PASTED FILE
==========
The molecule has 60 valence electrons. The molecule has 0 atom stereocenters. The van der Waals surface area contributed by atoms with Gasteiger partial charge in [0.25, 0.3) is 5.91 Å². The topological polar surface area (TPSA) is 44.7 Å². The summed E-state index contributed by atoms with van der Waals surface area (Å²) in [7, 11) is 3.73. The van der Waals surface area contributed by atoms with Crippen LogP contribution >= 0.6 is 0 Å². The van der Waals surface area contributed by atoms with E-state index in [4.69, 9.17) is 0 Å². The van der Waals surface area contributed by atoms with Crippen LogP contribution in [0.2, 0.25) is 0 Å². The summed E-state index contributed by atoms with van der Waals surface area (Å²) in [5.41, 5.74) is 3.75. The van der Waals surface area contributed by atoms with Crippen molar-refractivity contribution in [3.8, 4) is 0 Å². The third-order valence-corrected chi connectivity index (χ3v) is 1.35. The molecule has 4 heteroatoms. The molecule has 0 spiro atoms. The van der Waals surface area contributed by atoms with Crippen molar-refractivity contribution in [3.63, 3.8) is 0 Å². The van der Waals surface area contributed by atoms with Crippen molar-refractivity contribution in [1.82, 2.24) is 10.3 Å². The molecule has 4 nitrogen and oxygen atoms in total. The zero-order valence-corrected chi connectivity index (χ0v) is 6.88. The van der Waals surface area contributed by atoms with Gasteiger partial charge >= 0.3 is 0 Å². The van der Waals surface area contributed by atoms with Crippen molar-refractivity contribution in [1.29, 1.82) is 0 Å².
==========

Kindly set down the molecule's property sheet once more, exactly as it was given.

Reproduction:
The molecule has 60 valence electrons. The molecule has 0 atom stereocenters. The van der Waals surface area contributed by atoms with Gasteiger partial charge in [0.25, 0.3) is 5.91 Å². The topological polar surface area (TPSA) is 44.7 Å². The summed E-state index contributed by atoms with van der Waals surface area (Å²) in [7, 11) is 3.73. The van der Waals surface area contributed by atoms with Crippen LogP contribution >= 0.6 is 0 Å². The van der Waals surface area contributed by atoms with E-state index in [4.69, 9.17) is 0 Å². The van der Waals surface area contributed by atoms with Crippen LogP contribution in [0.2, 0.25) is 0 Å². The summed E-state index contributed by atoms with van der Waals surface area (Å²) in [5.41, 5.74) is 3.75. The van der Waals surface area contributed by atoms with Crippen molar-refractivity contribution in [3.8, 4) is 0 Å². The third-order valence-corrected chi connectivity index (χ3v) is 1.35. The molecule has 4 heteroatoms. The molecule has 0 spiro atoms. The van der Waals surface area contributed by atoms with Crippen molar-refractivity contribution in [3.63, 3.8) is 0 Å². The van der Waals surface area contributed by atoms with Crippen molar-refractivity contribution in [1.82, 2.24) is 10.3 Å². The molecule has 4 nitrogen and oxygen atoms in total. The zero-order valence-corrected chi connectivity index (χ0v) is 6.88. The van der Waals surface area contributed by atoms with Gasteiger partial charge >= 0.3 is 0 Å². The van der Waals surface area contributed by atoms with Crippen molar-refractivity contribution in [1.29, 1.82) is 0 Å².